GE-backed Neuronetics' device may offer a long-term alternative to drugs for depression: Study

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Patients received an average reduction in their depression symptom score of 22.1% with active NeuroStar TMS Therapy as compared to a 9% average reduction in patients receiving inactive treatment.--Courtesy of Neuronetics

Devices to treat depression haven't had any big market breakthroughs. But key to achieving that is to show that they are a viable alternative to drug therapies--and that their impact can show a sustainable treatment benefit.

Malvern, PA-based startup Neuronetics, which almost a year ago nabbed a $34 million Series F financing led by major strategic investor GE Ventures, recently published data on its NeuroStar TMS Therapy device showing that it can have a sustainable benefit for some patients--even without medication. Researchers seem likely to use the study to keep working to come up with an appropriate maintenance dose to support patients after intensive treatment.

The study appeared in the journal Brain Stimulation; it found that some nonmedicated depressed patients who responded to noninvasive transcranial magnetic stimulation (TMS) with the NeuroStar device for 6 weeks were able to sustain that response with a monthly dosage.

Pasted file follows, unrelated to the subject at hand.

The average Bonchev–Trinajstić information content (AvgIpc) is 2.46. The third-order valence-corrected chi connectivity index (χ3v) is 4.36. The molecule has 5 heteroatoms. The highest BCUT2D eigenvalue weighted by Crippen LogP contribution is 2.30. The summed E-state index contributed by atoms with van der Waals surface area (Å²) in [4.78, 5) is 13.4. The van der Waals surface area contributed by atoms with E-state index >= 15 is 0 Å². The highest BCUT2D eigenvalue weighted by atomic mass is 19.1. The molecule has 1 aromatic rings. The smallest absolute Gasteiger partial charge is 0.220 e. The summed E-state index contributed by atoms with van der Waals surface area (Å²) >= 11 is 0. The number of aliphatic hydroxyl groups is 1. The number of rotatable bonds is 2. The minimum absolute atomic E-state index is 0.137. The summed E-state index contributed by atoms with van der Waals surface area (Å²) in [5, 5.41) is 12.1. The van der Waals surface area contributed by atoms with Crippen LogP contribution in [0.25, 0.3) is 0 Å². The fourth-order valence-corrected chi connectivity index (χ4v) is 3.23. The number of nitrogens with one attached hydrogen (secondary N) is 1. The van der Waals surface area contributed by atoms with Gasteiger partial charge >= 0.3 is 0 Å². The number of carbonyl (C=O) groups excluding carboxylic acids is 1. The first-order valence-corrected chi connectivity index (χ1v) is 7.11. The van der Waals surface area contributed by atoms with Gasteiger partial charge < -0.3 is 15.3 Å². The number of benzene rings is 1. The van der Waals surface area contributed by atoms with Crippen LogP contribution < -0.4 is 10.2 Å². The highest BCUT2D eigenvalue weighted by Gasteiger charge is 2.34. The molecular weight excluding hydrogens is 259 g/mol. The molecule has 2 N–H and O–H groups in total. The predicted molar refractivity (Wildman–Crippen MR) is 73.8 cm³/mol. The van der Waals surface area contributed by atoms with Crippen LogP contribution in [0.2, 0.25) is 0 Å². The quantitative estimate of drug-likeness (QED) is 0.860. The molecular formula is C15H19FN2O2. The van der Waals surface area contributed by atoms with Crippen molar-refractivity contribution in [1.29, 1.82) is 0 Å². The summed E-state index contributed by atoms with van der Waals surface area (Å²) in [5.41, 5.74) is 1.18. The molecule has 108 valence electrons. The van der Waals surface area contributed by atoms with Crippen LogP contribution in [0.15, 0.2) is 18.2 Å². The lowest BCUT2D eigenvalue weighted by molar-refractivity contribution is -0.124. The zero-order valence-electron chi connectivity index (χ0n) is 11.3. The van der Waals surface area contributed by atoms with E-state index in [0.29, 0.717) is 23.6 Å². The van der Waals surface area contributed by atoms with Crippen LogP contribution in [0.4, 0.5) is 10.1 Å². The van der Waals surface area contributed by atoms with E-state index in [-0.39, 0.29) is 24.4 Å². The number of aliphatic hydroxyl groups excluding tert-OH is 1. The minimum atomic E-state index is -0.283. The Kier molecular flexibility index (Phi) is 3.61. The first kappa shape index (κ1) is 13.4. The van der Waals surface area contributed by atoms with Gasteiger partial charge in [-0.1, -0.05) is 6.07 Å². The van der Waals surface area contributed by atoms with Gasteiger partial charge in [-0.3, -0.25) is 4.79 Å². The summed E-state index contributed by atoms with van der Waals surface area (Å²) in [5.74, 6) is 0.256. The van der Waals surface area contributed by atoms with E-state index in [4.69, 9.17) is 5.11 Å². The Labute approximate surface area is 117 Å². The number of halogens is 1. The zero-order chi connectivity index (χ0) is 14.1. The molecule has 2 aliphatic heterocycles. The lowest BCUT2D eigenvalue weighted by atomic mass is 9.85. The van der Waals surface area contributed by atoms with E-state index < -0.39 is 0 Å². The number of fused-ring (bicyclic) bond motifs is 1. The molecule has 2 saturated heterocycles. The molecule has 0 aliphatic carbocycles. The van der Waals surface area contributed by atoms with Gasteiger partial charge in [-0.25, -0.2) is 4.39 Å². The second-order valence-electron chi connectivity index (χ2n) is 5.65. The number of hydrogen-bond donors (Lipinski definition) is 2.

The pilot feasibility study compared 12-month outcomes for patients who had responded after an initial 6-week treatment period. In the acute phase, 67 unipolar, nonpsychotic, treatment-resistant major depressive disorder (MDD) patients were enrolled. Of these, 49, or almost three-quarters, responded and were then randomized to monthly follow-up treatments for a year or observation only.

"While data has been published on the efficacy of repetitive TMS therapy for acute treatment of resistant MDD, until now there has been limited prospective data about using TMS in medication-free patients to maintain clinical improvement after an initial response," Dr. Noah Philip, assistant professor of psychiatry and human behavior at the Alpert Medical School of Brown University, said in a statement.

He added, "This study addressed an important question about whether a once-per-month TMS regimen would prolong the time until depressive relapse. Although this schedule was not optimal for the sample we studied, publication of this data in Brain Stimulation shows that re-introduction of TMS has a high likelihood of "rescuing" patients who may be at the brink of slipping back into a major depressive episode."

There was no statistically significant difference on any outcome measure, but the monthly treatment group had a longer time before intensive therapy needed to be introduced (91 days vs. 77 days in the observation only group) and they were less likely to need reintroduction of TMS. Only 16 patients completed the entire study. All patients remained off antidepressant medication for the duration of the trial.

- here is the announcement
- and here is the study

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